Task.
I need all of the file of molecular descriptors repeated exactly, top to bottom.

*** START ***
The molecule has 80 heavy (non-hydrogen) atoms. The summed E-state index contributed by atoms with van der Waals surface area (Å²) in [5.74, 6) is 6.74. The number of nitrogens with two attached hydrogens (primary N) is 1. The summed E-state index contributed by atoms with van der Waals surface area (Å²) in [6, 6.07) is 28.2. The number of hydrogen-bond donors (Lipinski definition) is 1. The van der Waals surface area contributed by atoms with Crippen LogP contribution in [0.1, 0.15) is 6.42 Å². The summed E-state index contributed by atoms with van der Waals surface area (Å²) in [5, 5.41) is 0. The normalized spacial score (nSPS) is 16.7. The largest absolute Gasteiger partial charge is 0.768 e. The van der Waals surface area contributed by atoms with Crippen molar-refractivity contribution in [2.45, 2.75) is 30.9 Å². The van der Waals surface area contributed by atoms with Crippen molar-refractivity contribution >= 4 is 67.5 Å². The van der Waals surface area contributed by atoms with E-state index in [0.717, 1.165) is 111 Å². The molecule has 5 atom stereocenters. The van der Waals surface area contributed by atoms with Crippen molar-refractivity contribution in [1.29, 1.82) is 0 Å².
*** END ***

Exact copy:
The molecule has 80 heavy (non-hydrogen) atoms. The summed E-state index contributed by atoms with van der Waals surface area (Å²) in [5.74, 6) is 6.74. The number of nitrogens with two attached hydrogens (primary N) is 1. The summed E-state index contributed by atoms with van der Waals surface area (Å²) in [6, 6.07) is 28.2. The number of hydrogen-bond donors (Lipinski definition) is 1. The van der Waals surface area contributed by atoms with Crippen LogP contribution in [0.1, 0.15) is 6.42 Å². The summed E-state index contributed by atoms with van der Waals surface area (Å²) in [5, 5.41) is 0. The normalized spacial score (nSPS) is 16.7. The largest absolute Gasteiger partial charge is 0.768 e. The van der Waals surface area contributed by atoms with Crippen molar-refractivity contribution in [2.45, 2.75) is 30.9 Å². The van der Waals surface area contributed by atoms with Crippen molar-refractivity contribution >= 4 is 67.5 Å². The van der Waals surface area contributed by atoms with E-state index in [0.717, 1.165) is 111 Å². The molecule has 5 atom stereocenters. The van der Waals surface area contributed by atoms with Crippen molar-refractivity contribution in [1.29, 1.82) is 0 Å².